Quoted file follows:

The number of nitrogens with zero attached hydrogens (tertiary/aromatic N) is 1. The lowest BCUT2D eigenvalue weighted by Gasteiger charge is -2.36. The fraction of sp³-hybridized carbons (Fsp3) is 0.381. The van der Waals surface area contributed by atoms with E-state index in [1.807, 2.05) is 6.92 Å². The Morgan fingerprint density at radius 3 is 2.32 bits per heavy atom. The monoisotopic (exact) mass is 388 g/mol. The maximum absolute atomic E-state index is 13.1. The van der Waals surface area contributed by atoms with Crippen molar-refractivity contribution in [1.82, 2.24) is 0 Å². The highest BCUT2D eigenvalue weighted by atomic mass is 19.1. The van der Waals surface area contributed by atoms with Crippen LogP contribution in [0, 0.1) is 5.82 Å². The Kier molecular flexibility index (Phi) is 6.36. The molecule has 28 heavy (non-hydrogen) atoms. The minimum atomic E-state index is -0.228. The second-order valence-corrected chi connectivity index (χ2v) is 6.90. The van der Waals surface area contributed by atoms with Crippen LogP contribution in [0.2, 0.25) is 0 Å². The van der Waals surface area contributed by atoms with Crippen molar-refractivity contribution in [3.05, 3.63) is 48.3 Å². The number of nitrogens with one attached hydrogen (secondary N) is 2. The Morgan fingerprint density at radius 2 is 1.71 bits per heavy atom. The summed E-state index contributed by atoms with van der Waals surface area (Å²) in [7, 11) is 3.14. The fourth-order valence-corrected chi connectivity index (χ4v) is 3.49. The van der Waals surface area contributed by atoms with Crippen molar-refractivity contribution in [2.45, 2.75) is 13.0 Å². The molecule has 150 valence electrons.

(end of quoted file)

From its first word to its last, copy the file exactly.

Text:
The number of nitrogens with zero attached hydrogens (tertiary/aromatic N) is 1. The lowest BCUT2D eigenvalue weighted by Gasteiger charge is -2.36. The fraction of sp³-hybridized carbons (Fsp3) is 0.381. The van der Waals surface area contributed by atoms with E-state index in [1.807, 2.05) is 6.92 Å². The Morgan fingerprint density at radius 3 is 2.32 bits per heavy atom. The monoisotopic (exact) mass is 388 g/mol. The maximum absolute atomic E-state index is 13.1. The van der Waals surface area contributed by atoms with Crippen molar-refractivity contribution in [1.82, 2.24) is 0 Å². The highest BCUT2D eigenvalue weighted by atomic mass is 19.1. The van der Waals surface area contributed by atoms with Crippen LogP contribution in [0, 0.1) is 5.82 Å². The Kier molecular flexibility index (Phi) is 6.36. The molecule has 28 heavy (non-hydrogen) atoms. The minimum atomic E-state index is -0.228. The second-order valence-corrected chi connectivity index (χ2v) is 6.90. The van der Waals surface area contributed by atoms with Crippen LogP contribution in [0.2, 0.25) is 0 Å². The van der Waals surface area contributed by atoms with Crippen molar-refractivity contribution in [3.05, 3.63) is 48.3 Å². The number of nitrogens with one attached hydrogen (secondary N) is 2. The Morgan fingerprint density at radius 2 is 1.71 bits per heavy atom. The summed E-state index contributed by atoms with van der Waals surface area (Å²) in [7, 11) is 3.14. The fourth-order valence-corrected chi connectivity index (χ4v) is 3.49. The van der Waals surface area contributed by atoms with Crippen molar-refractivity contribution in [2.45, 2.75) is 13.0 Å². The molecule has 150 valence electrons.